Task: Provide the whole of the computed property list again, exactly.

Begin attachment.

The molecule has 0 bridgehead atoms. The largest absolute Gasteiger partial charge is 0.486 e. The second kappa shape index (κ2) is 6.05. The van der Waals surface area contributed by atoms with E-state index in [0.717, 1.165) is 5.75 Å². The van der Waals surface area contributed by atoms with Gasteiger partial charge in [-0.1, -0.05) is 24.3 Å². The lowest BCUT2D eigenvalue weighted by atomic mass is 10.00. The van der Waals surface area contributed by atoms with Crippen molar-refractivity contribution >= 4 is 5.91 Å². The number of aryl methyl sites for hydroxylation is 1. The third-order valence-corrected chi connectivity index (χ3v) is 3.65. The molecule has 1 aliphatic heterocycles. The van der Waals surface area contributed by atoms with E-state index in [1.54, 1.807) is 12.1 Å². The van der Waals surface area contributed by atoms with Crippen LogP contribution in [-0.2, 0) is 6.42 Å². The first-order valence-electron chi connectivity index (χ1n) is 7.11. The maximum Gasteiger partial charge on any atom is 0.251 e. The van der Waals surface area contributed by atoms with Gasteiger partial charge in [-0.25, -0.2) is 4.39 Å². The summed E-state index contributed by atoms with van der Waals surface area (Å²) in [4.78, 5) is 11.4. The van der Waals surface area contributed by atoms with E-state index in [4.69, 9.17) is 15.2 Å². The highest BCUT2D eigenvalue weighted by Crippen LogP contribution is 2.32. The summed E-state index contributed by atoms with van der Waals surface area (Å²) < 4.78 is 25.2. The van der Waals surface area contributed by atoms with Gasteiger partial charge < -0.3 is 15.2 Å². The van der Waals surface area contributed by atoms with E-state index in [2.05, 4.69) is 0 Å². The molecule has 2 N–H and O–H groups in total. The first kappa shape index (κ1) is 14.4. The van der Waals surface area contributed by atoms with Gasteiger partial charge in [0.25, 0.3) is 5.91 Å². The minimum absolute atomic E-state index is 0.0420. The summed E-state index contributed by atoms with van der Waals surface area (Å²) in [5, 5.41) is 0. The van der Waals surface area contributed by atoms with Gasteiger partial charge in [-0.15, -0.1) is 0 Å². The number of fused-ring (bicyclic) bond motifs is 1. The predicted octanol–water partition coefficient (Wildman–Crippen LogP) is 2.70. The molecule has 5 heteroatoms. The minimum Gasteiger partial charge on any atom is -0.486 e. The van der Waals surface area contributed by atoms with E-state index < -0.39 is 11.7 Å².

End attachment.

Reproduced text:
The molecule has 0 bridgehead atoms. The largest absolute Gasteiger partial charge is 0.486 e. The second kappa shape index (κ2) is 6.05. The van der Waals surface area contributed by atoms with E-state index in [0.717, 1.165) is 5.75 Å². The van der Waals surface area contributed by atoms with Gasteiger partial charge in [-0.1, -0.05) is 24.3 Å². The lowest BCUT2D eigenvalue weighted by atomic mass is 10.00. The van der Waals surface area contributed by atoms with Crippen molar-refractivity contribution >= 4 is 5.91 Å². The number of aryl methyl sites for hydroxylation is 1. The third-order valence-corrected chi connectivity index (χ3v) is 3.65. The molecule has 1 aliphatic heterocycles. The van der Waals surface area contributed by atoms with E-state index in [1.54, 1.807) is 12.1 Å². The van der Waals surface area contributed by atoms with Crippen LogP contribution in [-0.2, 0) is 6.42 Å². The first-order valence-electron chi connectivity index (χ1n) is 7.11. The maximum Gasteiger partial charge on any atom is 0.251 e. The van der Waals surface area contributed by atoms with Gasteiger partial charge in [-0.25, -0.2) is 4.39 Å². The summed E-state index contributed by atoms with van der Waals surface area (Å²) in [4.78, 5) is 11.4. The van der Waals surface area contributed by atoms with E-state index in [4.69, 9.17) is 15.2 Å². The highest BCUT2D eigenvalue weighted by Crippen LogP contribution is 2.32. The summed E-state index contributed by atoms with van der Waals surface area (Å²) < 4.78 is 25.2. The van der Waals surface area contributed by atoms with Gasteiger partial charge < -0.3 is 15.2 Å². The van der Waals surface area contributed by atoms with E-state index in [2.05, 4.69) is 0 Å². The molecule has 2 N–H and O–H groups in total. The first kappa shape index (κ1) is 14.4. The van der Waals surface area contributed by atoms with Gasteiger partial charge in [0.25, 0.3) is 5.91 Å². The minimum absolute atomic E-state index is 0.0420. The summed E-state index contributed by atoms with van der Waals surface area (Å²) in [5, 5.41) is 0. The van der Waals surface area contributed by atoms with Gasteiger partial charge in [-0.15, -0.1) is 0 Å². The number of fused-ring (bicyclic) bond motifs is 1. The predicted octanol–water partition coefficient (Wildman–Crippen LogP) is 2.70. The molecule has 5 heteroatoms. The minimum Gasteiger partial charge on any atom is -0.486 e. The van der Waals surface area contributed by atoms with E-state index < -0.39 is 11.7 Å².